The House of Representative voted on party lines Friday to approve a bill that Republicans claimed would increase transparency in the Office of Attorney General and Democrats claimed was a reward for law-breaking corporations.
House Bill 281 sets limits on how much Attorney General Andy Beshear’s office can pay some of the outside attorneys it hires and requires him to submit an annual report on such contracts.
The bill focuses on personal service contracts, which Beshear uses to hire lawyers for some of its biggest cases, which are often consumer-protection actions against corporations. In some instances, the lawsuits generate tens of millions of dollars for the state.
Under most of these contracts, Beshear pays one dollar up front and then gives a portion of any money won in the lawsuit to the law firm. HB 281 limits how much money those law firms can receive, setting a contingency fee cap of $20 million.
Rep. Jason Nemes, R-Louisville, said his bill would bring needed legislative oversight to the process.
“When he hires council on contingency, that’s kind of outside the purview of what we paid him to do,” Nemes said. “And so he needs to tell us ‘I need to go outside what my office has been appropriated, so I need to hire contingency for council.’ So when he does that I think it’s appropriate that he report that to the General Assembly.”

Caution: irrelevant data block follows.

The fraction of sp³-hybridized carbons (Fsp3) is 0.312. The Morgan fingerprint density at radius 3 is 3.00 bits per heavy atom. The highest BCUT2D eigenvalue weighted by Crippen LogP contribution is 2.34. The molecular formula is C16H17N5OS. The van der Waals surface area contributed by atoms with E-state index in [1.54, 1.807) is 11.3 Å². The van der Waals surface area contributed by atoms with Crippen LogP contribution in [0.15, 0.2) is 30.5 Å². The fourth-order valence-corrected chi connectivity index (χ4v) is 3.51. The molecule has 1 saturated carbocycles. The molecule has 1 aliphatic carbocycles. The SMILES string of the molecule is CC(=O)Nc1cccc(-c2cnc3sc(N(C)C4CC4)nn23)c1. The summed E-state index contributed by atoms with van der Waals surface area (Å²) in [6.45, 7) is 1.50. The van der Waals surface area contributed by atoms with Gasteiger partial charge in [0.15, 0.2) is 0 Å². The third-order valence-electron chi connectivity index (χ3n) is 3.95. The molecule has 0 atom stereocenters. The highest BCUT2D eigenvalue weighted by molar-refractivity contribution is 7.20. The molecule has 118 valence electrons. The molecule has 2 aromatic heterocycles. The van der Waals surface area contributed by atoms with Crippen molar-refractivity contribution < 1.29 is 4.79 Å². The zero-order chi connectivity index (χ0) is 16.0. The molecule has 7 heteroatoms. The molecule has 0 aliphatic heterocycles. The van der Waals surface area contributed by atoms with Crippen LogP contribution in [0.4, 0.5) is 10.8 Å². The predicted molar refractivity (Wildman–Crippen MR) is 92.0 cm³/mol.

Beshear opposes the bill, calling it a proposal “to protect multi-national corporations that have severely hurt Kentuckians.”
At the moment, Beshear’s office has five legal service contracts to handle lawsuits against Marathon Petroleum; Fresenius Medical Care Holdings; Johnson & Johnson and its subsidiaries; Bayer Pharmaceuticals; and an investigation of drinking water contamination.
Marathon Petroleum’s political action committee donated to 24 members of the House of Representatives in 2016, only two of which were Democrats. Nemes was not one of the lawmakers who received money from Marathon.
House Democrats opposed the bill, saying the cap would limit Beshear’s ability to hire the best lawyers to represent the state.
They also said the bill would put corporations before the people of Kentucky.
“This is a payback bill,” said Rep. James Kay, D-Frankfort. “A payback to the big corporations who use their funds through Citizens United to fund Super PACs to help elect governments who will put in good government measures for them so big business will be protected. So they don’t have the teeth of real litigators and real lawyers out there fighting the good fight for the people.”
In an impassioned attack on the bill, Rep. Jim Wayne, D-Louisville, said the House of Representatives is the best “money can buy.”
“Ladies and gentlemen, the limits this bill places on the people’s attorney to sue big corporations is scandalous,” Wayne said.
House Speaker Jeff Hoover, R-Jamestown, stepped down from his podium to rebut Wayne’s comments.
Nemes said the bill has nothing to do an ongoing feud between Beshear, a Democrat, and Gov. Matt Bevin, a Republican.
However, Bevin was paying attention to Beshear’s legal service contracts long before Friday’s debate on the House floor.
In September, Bevin requested a variety of information from Beshear’s office about its personal service contracts, asking Beshear to submit “the date each legal service contract was approved by the governor.”
Beshear provided Bevin with the information, but pointed out that Beshear is “not required to seek or obtain approval by the governor.”
Nemes said he has not talked to Bevin or his aides about the bill.